It was right outside of Glasgow that the tire blew out. And oh buddy was it a blowout. The rubber around the wheel was all off. In a perfect circle. All shredded. Completely intact but not attached. Kind of a problem when you need to be at church in 15min. So there we are, on the freeway, or the M8 as they like to call it, freezing our butts off, while cars are passing at 70 miles an hour, watching Dad fight with the spare.
It would of been entertaining if it hadn't of been so dang cold. I can't even imagine what winter is like.
Anyway, back to the freeway.
After standing in cold, wet grass for what seemed like forever, Dad beat the spare and got it on the car. So we all piled back into the car and start the engine, which is ironic to say here because the engine wouldn't start. Woohoo. Dad goes to pop the bonnet (aka the hood) but British cars seem to want to make life difficult since it was incredibly hard to find the spare (it was rusted under the car) and incredibly hard to find the button to pop the bonnet (we had to look in the instruction manuel). Shouldn't it be pretty straight forward?
*Scottish accent*: "Here you go. The button's here. Its big, red and says 'Pop the Bonnet' ". *American accent again*: No. Of course not. Cuz we're Scottish.. so we have to have not one button but two. It's the hood guys. It's not that hard.
Thennn Dad was like "Stay in the car" (there was no Chuck with me, which was sad) and started walking away. Well, there, on the freeway with cars driving at 70miles an hour, you have 4 girls with anxiety problems. Having Dad walk away was not necessarily a comforting thing. But he came back 10ish minutes later saying that some roadway help was coming. I was just about to give up hope on Scottish people, thinking that they were all going to be mean. And Mom said later that, as we were waiting for Dad to come back, she was praying that good, nice people would come help us. Let me tell you, God certainly answered that prayer.
The two roadway guys that came to help, in their bright yellow suits, were the sweetest Glaswegians we could've met. William and Geordie (guys, if I got your names wrong let me know! I don't want them to be wrong!!) tried plan A (pop the clutch). That failed. Their sweetness came out when, in spite of Big Brother watching, we went with Plan B (dragging us to a place where they could give our battery a jump). With the car running they led us to a garage to get the tires and battery fixed. Mom was so thankful to the Lord that this happened here instead of on the way to Mull, because the tire guy told us that all three tires were near destruction. William and Geordie ended up hanging around for 45 minutes, talking and telling stories while we waited. They were so funny. It was great. But, at points during their stories, I felt like Catherine Tate in this youtube clip (and speaking of the Doctor, we saw the TARDIS not once but twice today!). William and Geordie told us a whole bunch of things to do in Glasgow, programmed our GPS, and then took us (after our car was fixed) to the oldest house in Glasgow (built in 1741).. They sent us off with waves and promises to look at this blog!!
The "oldest house" was cool and we also went to the St. Mungo Museum of Religious Life and Art. Sounds promising, doesn't it? It wasn't. It was lame. We also went to Glasgow Cathedral. That was Beautiful. (Mrs. Lasala, the acoustics were amazing. I checked). We walked up to this huge necropolis that has a monument to John Knox. It's made up of winding hills and steps. Realllyyy coool but the view was dreary, no thanks to the weather. It was finally legit Scotland weather. After we were done exploring around the Cathedral, we drove over to the city center. We were heading to church (they had a 6:30 service), but, no thanks to Minnie GeePers (our sat nav), we got lost. After a lot of circling around we finallyyy made it to the church and parked. The area around St. George's-Tron was sooo awesome. Glasgow does have some really cool, really pretty parts. It's said to be the best shopping outside of London. It was kind of like Fifth Avenue in NYC. Cobble stones though, which is much cooler. And less cars.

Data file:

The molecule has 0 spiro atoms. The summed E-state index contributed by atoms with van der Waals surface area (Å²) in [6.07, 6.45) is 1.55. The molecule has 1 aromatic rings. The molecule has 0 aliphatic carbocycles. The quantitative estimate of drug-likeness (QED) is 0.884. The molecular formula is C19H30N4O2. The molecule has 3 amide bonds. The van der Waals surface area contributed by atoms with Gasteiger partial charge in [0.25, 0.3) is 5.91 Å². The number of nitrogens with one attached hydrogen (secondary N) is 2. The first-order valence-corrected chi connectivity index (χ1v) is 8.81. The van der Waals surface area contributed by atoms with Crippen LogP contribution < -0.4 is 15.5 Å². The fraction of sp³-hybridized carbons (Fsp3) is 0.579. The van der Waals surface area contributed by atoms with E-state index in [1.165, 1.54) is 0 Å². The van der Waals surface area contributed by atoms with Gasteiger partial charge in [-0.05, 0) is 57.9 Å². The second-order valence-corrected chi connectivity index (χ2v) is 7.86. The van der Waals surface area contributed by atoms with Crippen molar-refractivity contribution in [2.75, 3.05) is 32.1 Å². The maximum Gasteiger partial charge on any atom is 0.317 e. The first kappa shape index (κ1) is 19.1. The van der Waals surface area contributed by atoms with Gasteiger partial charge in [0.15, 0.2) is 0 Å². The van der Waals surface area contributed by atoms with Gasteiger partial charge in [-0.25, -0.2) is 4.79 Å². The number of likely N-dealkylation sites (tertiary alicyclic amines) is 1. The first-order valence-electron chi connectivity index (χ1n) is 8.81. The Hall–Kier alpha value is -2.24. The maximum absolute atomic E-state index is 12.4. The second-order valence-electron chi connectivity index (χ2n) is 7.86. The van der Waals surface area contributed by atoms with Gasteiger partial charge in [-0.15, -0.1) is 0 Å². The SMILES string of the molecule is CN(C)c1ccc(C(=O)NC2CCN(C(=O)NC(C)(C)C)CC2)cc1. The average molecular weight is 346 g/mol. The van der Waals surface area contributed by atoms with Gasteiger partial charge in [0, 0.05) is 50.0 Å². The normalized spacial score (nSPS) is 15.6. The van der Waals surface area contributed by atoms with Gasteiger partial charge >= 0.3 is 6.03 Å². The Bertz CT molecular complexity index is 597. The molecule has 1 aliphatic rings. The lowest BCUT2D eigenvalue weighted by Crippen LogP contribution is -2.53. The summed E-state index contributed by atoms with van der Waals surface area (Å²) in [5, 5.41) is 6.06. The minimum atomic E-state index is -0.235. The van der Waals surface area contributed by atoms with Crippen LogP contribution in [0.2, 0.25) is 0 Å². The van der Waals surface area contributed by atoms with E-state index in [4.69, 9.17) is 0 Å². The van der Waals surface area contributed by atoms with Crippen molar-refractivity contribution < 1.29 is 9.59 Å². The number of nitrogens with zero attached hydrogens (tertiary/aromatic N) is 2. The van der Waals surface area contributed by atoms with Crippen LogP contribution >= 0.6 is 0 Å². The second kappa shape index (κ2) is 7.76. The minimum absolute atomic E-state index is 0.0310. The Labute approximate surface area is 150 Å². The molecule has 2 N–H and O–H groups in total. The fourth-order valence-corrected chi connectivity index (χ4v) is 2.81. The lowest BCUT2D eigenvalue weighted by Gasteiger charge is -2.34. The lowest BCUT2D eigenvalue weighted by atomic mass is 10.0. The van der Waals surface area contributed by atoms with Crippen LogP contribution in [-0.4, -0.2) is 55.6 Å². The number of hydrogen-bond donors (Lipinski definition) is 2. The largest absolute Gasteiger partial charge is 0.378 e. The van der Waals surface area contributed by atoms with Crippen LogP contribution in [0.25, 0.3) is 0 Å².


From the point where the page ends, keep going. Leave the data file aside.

Subway for dinner (it tastes the same here, if you want to know) and went to church.
The Tron is in the middle of posh, upscale shopping, with the Apple Store two doors down and a Starbuck's across the street. The building is a grand, old stone, church built in 1807.
Then you go inside.
You find a clean, contemporary space that feels hip, modern, and sacred. I know you some of you (*cough* morgan *cough*) are thinking "way to totally ruin a beautiful church" but it really works. It's not overwhelming or un-worshipful or cold. It seemed to me to be the perfect way to minister to the people they are around. I mean, you have people still going there have been there since it started in 1955. And they still have some of the old architecture. It's a good marriage between old and new. We sang Getty music and they played a few other Getty songs during the offertory. Mom said (and I totally agree) that it felt good, after such a long adventure, to be in a church with brothers and sisters. It was such a cool feeling to be singing music I knew, music from home, with people from a totally different country. The sermon was good. All this to say, church was really excellent.
We're alive. This day was crazy but it was a cool surprise. We're all tired, but I think it was worth it. Even if we were running around for 9 hours. :D
Total So Far:
Mean People= 4 (adding a token number of 2 to represent 70mile-an-hour-pack-o-drivers who just passed by)
Nice People= 12
Way ta go nice people!!
I'm beat, off to bed! Have a good dinner everybody :P